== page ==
The signs of speculative excess are obvious. And those excesses are everywhere to be found. But the bulls still buying stocks may well be right. They believe the rolling correction of the last year burnt out the excesses. Maybe. Or maybe not.
On January 6, 2022, I typed words of calm (via a Tweet @robertqwatson61) into the vast conspiracy of doom sweeping across the crypto-currency markets. “The nature of markets, due to the humans involved is CYCLICAL. Nothing goes straight up, or down unless it’s going bankrupt. Bitcoin was a bubble #cryptocrash and it popped. A buying opportunity will appear. Patience.”
I wasn’t being an optimist. Even though by nature I am very optimistic. In the markets, I am a raging pragmatist. The sun will rise again and buyers will emerge in the greatest of storms.
I have survived the crashes of 1987, 1989, 2000, 2008 & 2020. The sun rose every morning, and eventually, buyers bought into the markets. The two charts below depict the Dow Jones in my lifetime of trading. A respectable 40 plus years. The gray-shaded timeframes represent recessions to put the economic world into context.
Even adjusted for inflation, the Dow Jones Industrial’s 30 stocks have had a good run no matter how you slice the data picture. Going back to 1915, the historic picture gets a little fuzzier. My trading lifetime appears to have been the best slice of over 100 years of trading.
Unadjusted for inflation and log scale, the DJIA is a hockey stick. (see below) A meteoritic rise since WWII, plainly justified by America’s place in the post-war economic realm.
Adjusted for inflation the rise is a bit tamer. (see below) But only a little. The fact is the DJIA’s rocket ride coincided with my trading tenure colors my worldview. Which leads me to a very sobering conclusion. What goes up, will come down. The markets are cyclical. And please note the DJIA’s run from 1980 to 2022 matches the baby boom generation’s peak earning years. But alas the baby boomers are taking money out of the market for retirement.
The question on everyone’s mind is simple. Is this DJIA move through 36,000 another bubble, like cryptocurrencies? Obviously, it is absolutely ridiculous to compare an insurgent technology like Bitcoin with the 30 largest, best run, and most stable companies in the world. There is no practical financial comparison. But there is a behavioral similarity in speculative excesses that form, foment, and trigger financial bubbles.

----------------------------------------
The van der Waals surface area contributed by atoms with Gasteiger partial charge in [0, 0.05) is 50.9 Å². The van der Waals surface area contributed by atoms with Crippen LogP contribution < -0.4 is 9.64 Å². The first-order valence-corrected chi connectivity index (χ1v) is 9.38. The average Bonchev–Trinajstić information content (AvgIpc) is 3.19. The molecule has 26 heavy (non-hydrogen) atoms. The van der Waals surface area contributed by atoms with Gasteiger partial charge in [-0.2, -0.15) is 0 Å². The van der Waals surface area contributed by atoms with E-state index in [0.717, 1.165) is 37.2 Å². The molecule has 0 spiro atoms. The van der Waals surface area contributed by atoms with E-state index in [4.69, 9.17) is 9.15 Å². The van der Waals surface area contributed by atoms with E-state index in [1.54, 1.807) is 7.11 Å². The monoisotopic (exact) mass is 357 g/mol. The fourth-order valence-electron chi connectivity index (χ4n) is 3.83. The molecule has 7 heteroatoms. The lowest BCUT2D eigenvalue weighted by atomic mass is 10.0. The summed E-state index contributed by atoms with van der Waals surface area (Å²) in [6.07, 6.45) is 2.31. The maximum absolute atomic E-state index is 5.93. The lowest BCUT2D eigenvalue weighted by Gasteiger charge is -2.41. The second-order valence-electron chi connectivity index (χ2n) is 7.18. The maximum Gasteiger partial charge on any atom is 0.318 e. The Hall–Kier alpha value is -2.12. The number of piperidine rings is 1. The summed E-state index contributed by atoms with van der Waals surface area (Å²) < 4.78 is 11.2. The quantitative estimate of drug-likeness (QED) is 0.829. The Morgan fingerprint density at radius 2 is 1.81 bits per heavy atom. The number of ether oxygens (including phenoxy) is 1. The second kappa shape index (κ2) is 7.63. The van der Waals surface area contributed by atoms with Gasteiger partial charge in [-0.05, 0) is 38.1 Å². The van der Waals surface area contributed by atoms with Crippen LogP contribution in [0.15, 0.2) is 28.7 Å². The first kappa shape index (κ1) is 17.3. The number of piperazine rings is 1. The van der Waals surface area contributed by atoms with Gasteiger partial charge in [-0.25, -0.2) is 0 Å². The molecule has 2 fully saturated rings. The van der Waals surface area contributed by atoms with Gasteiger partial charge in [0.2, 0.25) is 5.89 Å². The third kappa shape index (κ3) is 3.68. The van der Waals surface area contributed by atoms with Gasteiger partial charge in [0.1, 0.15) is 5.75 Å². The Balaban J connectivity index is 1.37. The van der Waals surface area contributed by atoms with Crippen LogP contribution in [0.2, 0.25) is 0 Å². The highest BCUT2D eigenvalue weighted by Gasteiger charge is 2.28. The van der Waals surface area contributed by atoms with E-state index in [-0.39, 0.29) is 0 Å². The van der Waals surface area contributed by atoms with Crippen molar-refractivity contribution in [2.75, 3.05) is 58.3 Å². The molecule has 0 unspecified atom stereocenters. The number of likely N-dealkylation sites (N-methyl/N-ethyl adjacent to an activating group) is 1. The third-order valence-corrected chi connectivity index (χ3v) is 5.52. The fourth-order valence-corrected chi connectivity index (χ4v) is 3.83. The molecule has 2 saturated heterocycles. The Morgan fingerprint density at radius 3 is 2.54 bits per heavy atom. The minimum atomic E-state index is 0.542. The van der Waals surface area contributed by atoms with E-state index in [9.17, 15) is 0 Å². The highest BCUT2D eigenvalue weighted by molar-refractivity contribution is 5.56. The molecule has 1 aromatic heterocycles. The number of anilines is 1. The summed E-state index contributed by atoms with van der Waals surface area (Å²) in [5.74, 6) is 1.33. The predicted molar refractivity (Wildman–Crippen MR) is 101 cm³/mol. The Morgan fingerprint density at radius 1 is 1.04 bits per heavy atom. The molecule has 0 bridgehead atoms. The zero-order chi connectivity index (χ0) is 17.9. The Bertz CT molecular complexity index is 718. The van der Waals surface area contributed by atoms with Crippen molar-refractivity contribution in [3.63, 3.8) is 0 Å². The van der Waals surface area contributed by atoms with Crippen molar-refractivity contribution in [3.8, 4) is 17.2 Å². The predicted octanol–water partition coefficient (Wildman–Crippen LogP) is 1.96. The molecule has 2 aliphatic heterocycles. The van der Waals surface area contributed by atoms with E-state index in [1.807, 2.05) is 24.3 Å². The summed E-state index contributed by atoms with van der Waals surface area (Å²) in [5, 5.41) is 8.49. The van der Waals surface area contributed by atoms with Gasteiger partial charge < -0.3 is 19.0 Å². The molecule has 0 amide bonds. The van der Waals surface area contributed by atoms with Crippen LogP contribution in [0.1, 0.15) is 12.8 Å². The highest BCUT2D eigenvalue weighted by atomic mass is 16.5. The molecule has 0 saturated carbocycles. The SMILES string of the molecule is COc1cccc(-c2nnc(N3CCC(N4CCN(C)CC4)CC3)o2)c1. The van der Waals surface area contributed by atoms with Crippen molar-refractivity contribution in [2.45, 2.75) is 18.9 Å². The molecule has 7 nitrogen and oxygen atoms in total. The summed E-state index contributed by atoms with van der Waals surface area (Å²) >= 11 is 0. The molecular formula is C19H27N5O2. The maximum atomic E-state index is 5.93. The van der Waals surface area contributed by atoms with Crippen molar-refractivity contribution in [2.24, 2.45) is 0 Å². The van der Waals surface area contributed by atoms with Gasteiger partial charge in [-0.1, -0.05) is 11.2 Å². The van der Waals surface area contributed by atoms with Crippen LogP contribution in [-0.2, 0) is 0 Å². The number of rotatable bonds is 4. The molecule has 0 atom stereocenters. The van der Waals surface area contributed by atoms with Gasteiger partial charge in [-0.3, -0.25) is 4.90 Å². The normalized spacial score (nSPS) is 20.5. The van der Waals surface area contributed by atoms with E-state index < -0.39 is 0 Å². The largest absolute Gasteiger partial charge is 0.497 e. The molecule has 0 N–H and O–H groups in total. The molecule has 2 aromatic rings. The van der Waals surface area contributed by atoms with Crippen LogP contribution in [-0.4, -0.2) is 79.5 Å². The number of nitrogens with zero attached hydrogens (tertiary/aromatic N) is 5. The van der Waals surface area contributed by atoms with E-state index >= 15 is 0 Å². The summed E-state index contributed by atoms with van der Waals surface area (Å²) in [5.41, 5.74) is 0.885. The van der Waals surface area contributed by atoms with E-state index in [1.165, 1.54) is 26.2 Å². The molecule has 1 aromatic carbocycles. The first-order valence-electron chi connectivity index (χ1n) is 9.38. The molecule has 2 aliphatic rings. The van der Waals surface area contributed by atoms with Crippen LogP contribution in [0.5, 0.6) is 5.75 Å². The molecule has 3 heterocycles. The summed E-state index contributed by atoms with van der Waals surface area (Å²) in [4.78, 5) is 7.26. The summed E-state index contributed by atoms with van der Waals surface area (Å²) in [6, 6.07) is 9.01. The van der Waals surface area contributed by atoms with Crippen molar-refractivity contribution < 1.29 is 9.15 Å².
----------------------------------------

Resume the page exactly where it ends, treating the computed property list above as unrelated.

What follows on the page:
In an article for Bloomberg entitled, “A Moment of Reckoning on Financial Literacy” author Charlie Wells says, “We are living in a new era of investing. Meme stocks, cryptocurrencies, NFTs, SPACs, and even ETFs have over the past few months attracted tens of millions of new traders, drawn in with a mix of stimulus money, easy brokerage apps, and pandemic-era boredom. Those traders are passionate, sometimes very you, often belong to devoted online communities and in some cases have been very financially fortunate. “
“That doesn’t mean they’re financially literate. Experts have warned since the beginning of the latest retail mania that many new entrants are conflating investing with speculating. The difference can at times feel hazy, particularly at a moment when perspectives are shifting. “
Wells nails the attempt at paradigm rationalization where investing and speculation blur. In reality, the two notions rarely intersect but in only the most abstract heat of the moment sense. The post-mortem on this behavioral excess never varies. The wisdom of the crowd is just wrong at major turning points in the markets.
As someone who has traded through five stock market crashes, the similarities are striking. Please take a moment to read through my posts on Bitcoin on September 16, 2021, October 10, 2021, and November 26, 2021. I read the crowd price action of Bitcoin, nothing else. May I suggest at these lofty levels on the DJIA and S&P 500, let Caveat Emptor, buyer beware be your watch phrase? I offer my sobering assessment with J.P. Morgan’s father’s advice ringing in my head.
“…never do anything to cause evil to be spoken of the American name.” Junius Spencer Morgan I (April 14, 1813 – April 8, 1890) That phrase has been echoed forward, “as don’t ever bet against your country.” I agree with the more senior Mr. Morgan. I like the way Americans come back from hardship. Americans battle.
Is a stock market correction coming? Absolutely. I will be on the lookout for the signs of trouble. However, in the long run, I am not betting against the industrious nature of the average American.